Approximately 28 years ago, extraterrestrial life forms made contact with humans; a colossal mother ship hovered above Johannesburg, only for human infiltrators to discover weak and malnourished worker aliens (also known as “prawns”) shut inside, lost without leadership. Since then, the prawns have adapted as refugees on human soil, living and thriving in a group of slums in an area known as District 9. It’s up to Multi-National United (MNU) to keep them in line, eventually moving them into new housing. But during this mission MNU representative Wikus van der Merwe (Sharlto Copely), makes a discovery which leads him to fall victim to his own government, fending for himself amongst prawns.
The story of District 9 is original, coming off as a simple man vs. unknown conflict, but then exposes the complexities of human nature, ultimately conveying the art of understanding – as if we witness a wonderfully executed sci-fi adaptation of the seven stages of grief. However, certain aspects of this film were almost reminiscent to 1984’s The Fly – but with better special effects.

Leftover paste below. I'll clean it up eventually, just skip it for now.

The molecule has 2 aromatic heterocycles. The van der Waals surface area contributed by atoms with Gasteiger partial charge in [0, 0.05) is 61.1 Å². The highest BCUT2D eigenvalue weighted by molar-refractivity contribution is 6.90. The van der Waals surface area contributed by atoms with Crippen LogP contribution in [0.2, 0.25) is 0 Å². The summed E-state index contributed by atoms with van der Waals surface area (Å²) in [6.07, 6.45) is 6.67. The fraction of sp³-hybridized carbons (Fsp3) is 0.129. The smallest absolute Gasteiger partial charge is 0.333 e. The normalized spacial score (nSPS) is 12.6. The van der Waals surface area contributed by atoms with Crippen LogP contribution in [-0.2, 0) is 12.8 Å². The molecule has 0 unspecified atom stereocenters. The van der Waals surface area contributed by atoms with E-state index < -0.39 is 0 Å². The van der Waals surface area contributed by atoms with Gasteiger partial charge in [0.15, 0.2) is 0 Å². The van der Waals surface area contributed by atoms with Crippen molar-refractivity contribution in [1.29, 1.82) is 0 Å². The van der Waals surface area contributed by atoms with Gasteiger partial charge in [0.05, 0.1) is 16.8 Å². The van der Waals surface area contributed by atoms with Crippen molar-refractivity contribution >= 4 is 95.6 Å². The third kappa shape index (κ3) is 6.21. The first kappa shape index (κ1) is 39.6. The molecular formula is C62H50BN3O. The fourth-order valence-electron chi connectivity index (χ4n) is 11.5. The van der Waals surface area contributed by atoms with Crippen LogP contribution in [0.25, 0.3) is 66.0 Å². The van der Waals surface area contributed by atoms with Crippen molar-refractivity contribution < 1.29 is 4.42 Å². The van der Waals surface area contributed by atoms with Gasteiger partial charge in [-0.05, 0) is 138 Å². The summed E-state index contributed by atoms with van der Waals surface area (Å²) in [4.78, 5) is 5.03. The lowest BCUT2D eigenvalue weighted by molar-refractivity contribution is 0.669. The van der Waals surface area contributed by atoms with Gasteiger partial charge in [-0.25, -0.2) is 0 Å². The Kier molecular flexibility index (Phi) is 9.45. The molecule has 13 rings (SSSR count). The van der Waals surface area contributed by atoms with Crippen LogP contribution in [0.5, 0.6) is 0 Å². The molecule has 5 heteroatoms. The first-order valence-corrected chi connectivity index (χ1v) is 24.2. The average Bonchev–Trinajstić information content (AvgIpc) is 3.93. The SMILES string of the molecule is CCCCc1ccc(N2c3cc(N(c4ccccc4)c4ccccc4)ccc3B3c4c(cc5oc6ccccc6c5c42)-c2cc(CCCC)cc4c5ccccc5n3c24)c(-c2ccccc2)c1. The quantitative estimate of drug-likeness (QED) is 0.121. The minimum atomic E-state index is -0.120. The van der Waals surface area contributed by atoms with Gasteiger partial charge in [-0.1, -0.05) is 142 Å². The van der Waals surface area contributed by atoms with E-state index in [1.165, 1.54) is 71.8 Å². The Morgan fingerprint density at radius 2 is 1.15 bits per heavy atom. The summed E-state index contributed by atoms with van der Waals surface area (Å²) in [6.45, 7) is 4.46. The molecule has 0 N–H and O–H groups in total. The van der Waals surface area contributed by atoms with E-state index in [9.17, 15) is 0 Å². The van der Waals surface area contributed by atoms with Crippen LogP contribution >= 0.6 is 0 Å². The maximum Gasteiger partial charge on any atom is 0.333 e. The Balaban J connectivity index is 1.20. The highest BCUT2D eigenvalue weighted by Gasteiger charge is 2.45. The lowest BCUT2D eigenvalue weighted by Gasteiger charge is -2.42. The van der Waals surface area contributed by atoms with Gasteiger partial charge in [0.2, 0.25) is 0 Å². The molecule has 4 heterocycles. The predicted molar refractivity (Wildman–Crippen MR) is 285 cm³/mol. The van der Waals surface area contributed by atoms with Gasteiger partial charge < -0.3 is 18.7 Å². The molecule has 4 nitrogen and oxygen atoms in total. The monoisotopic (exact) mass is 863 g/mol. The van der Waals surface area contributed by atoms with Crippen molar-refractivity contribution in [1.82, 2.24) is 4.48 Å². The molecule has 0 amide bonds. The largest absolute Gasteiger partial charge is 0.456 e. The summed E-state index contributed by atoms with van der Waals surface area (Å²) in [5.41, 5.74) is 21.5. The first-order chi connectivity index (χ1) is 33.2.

With that aside, District 9 is a triumph to uphold. But what’s even more incredible is that this is director Neill Blomkamp’s first feature film, as it was for marvel Sharlto Copely. Though Copely had originally never intended on pursuing a career in acting, his performance holds much promise for future endeavors. The proof is in his purely sympathetic portrayal of a crumbling man.
Plain and simple, District 9 is arguably one of the best films of the summer, if not the year. It’s original, it’s captivating, it’s just plain awesome.
Final Grade: A